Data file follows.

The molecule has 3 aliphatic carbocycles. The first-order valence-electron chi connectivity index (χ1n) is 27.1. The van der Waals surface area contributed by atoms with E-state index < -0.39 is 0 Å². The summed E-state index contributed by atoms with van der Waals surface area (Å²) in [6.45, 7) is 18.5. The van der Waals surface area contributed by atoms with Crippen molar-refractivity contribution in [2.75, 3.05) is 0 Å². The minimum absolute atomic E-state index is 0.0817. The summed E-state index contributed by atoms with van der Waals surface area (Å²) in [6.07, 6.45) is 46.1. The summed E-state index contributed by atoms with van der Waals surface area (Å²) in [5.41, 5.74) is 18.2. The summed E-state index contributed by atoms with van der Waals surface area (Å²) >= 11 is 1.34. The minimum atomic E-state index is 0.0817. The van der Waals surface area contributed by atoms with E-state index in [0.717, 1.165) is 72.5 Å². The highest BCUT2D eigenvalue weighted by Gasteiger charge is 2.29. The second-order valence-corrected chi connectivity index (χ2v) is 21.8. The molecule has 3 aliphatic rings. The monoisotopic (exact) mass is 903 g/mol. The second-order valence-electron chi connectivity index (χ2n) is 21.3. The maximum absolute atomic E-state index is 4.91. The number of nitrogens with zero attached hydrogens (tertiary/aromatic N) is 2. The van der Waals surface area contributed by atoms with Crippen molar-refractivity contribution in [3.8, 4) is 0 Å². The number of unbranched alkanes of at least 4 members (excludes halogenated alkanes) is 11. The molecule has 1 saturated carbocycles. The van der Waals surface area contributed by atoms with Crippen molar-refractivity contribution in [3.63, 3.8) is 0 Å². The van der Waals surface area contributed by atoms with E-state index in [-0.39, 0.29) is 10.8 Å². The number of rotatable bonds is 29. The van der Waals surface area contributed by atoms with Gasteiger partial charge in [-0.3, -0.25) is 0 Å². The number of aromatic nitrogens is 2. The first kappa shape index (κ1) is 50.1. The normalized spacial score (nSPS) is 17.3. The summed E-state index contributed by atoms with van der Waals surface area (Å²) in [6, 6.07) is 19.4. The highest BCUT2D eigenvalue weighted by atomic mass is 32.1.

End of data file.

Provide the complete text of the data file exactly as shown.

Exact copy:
The molecule has 3 aliphatic carbocycles. The first-order valence-electron chi connectivity index (χ1n) is 27.1. The van der Waals surface area contributed by atoms with E-state index < -0.39 is 0 Å². The summed E-state index contributed by atoms with van der Waals surface area (Å²) in [6.45, 7) is 18.5. The van der Waals surface area contributed by atoms with Crippen molar-refractivity contribution in [2.75, 3.05) is 0 Å². The minimum absolute atomic E-state index is 0.0817. The summed E-state index contributed by atoms with van der Waals surface area (Å²) in [6.07, 6.45) is 46.1. The summed E-state index contributed by atoms with van der Waals surface area (Å²) in [5.41, 5.74) is 18.2. The summed E-state index contributed by atoms with van der Waals surface area (Å²) >= 11 is 1.34. The minimum atomic E-state index is 0.0817. The van der Waals surface area contributed by atoms with E-state index in [0.717, 1.165) is 72.5 Å². The highest BCUT2D eigenvalue weighted by Gasteiger charge is 2.29. The second-order valence-corrected chi connectivity index (χ2v) is 21.8. The molecule has 3 aliphatic rings. The monoisotopic (exact) mass is 903 g/mol. The second-order valence-electron chi connectivity index (χ2n) is 21.3. The maximum absolute atomic E-state index is 4.91. The number of nitrogens with zero attached hydrogens (tertiary/aromatic N) is 2. The van der Waals surface area contributed by atoms with Crippen molar-refractivity contribution in [3.8, 4) is 0 Å². The number of unbranched alkanes of at least 4 members (excludes halogenated alkanes) is 11. The molecule has 1 saturated carbocycles. The van der Waals surface area contributed by atoms with Crippen molar-refractivity contribution in [3.63, 3.8) is 0 Å². The van der Waals surface area contributed by atoms with E-state index in [-0.39, 0.29) is 10.8 Å². The number of rotatable bonds is 29. The van der Waals surface area contributed by atoms with Gasteiger partial charge in [-0.3, -0.25) is 0 Å². The number of aromatic nitrogens is 2. The first kappa shape index (κ1) is 50.1. The normalized spacial score (nSPS) is 17.3. The summed E-state index contributed by atoms with van der Waals surface area (Å²) in [6, 6.07) is 19.4. The highest BCUT2D eigenvalue weighted by atomic mass is 32.1.